Coronavirus coverage needs more facts and less emotion – Bill Jamieson

Bill Jamieson says nightly television news has become like an extended broadcast from a funeral home

A boarded-up restaurant in Edinburgh has been painted with a message supporting the NHS as the lockdown continues (Picture: Andrew Milligan/PA Wire)

Week six of the lockdown and, after the latest grim coverage on the nightly news, we may be losing the will to live. What is the point, as the harrowing interviews with relatives of the care home bereaved continue one after another?

In this daily cascade of tears and grief, we are left helpless and numbingly depressed, barely able to absorb any other item of news after a particularly intrusive close-up of a family’s loss.

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At this stage, we could do with a more calm analysis of the Covid-19 numbers, and less emoting, particularly by the BBC, whose nightly interviews with mourning relatives have become almost too pitiful to watch.

There is not a household that does not have huge sympathy for the loss suffered by relatives, particularly the old and vulnerable. But it is the constant repetition of interviews with the bereaved that has turned this into a continuous incantation of helpless grief.

We know how awful it is, but this repetition has become unwatchable, like an extended broadcast from a funeral home. At this stage, what we need is a more dispassionate discussion of the numbers and trends – and why care homes have become so vulnerable.

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The rolling weekly average looks to be coming down. But earlier this week University of Cambridge statistician Sir David Spiegelhalter claimed that more people may be dying of coronavirus in care homes than in hospitals already. He said the numbers of care home deaths are still climbing as government statistics show hospital fatalities are trailing off and spoke of “massive, unprecedented spikes” in the number of people dying in nursing homes.

So are we really at or past the peak? If we have reached a peak when was it exactly? In terms of numbers of deaths – critical in the debate over the timing of the end of lockdown, the peak was reached several weeks ago – in London on April 4, and for the country as a whole on April 8.

Data from the Oxford University’s Centre for Evidence-Based Medicine (CEBM) suggest that infections peaked on March 18 and that new infections have been dropping for well over a month now – since before the lockdown began. Yet if this is the case, it begs searching questions as to the necessity of blanket lockdown. Instead, the nightly news has featured the police chasing people from parks and beaches.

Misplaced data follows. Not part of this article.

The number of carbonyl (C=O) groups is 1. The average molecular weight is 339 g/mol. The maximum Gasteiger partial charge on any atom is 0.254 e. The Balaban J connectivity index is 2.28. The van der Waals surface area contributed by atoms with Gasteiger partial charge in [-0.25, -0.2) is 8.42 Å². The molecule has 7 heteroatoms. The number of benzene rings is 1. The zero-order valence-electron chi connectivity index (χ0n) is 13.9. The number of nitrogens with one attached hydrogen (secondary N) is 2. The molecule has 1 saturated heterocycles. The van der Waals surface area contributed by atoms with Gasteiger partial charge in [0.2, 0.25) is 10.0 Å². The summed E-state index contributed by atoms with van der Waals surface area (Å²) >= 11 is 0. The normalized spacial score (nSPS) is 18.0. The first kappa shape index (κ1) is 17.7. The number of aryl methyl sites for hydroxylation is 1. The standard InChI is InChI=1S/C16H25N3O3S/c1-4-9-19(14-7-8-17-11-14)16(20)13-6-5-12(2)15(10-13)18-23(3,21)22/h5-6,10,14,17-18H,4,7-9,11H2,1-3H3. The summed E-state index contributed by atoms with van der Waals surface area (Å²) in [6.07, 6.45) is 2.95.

A day after the April 8 peak, Sir Patrick Vallance, the Government’s chief scientific adviser, told the public that the peak was still two weeks away and deaths would continue rising until then.

But if the peak occurred on April 8, what of the admonition, rammed home nightly, that a lockdown was necessary to bring the epidemic under control? And what justification now applies to its extension? If, as widely quoted, there is an average of 21 days between infection and death in fatal cases, then peak infection in the UK occurred on March 18 and in London on March 14 – the latter a full ten days before lockdown. So how, on this view, could lockdown be credited with bringing infections down?

Meanwhile, advisers such as Professor Neil Ferguson, lead author of the Imperial College London report, has recently reiterated his dire predictions of 100,000 dead if lockdown is loosened even for those at low risk. Thus the elderly and those with medical conditions are to remain in lockdown and instructed to self-isolate for many months ahead.

Finally, what of the five tests and, in particular, number five which says that ministers must be confident that any adjustment will not risk a second peak? This test, said to be the most important, originally said: “Confident that any adjustments to the current measures will not risk a second peak of infections.” But it has now emerged the guidance has been tweaked to read: “Confident that any adjustments to the current measures will not risk a second peak of infections that overwhelms the NHS.”

Without discussion and explanation, we are in Lewis Carroll land here. “When I use a word,” Humpty Dumpty said, “it means just what I choose it to mean – neither more nor less.”

But “the question is,” said Alice, “whether you can make words mean so many different things.”

You see what I mean about the need for more discussion, less emoting?

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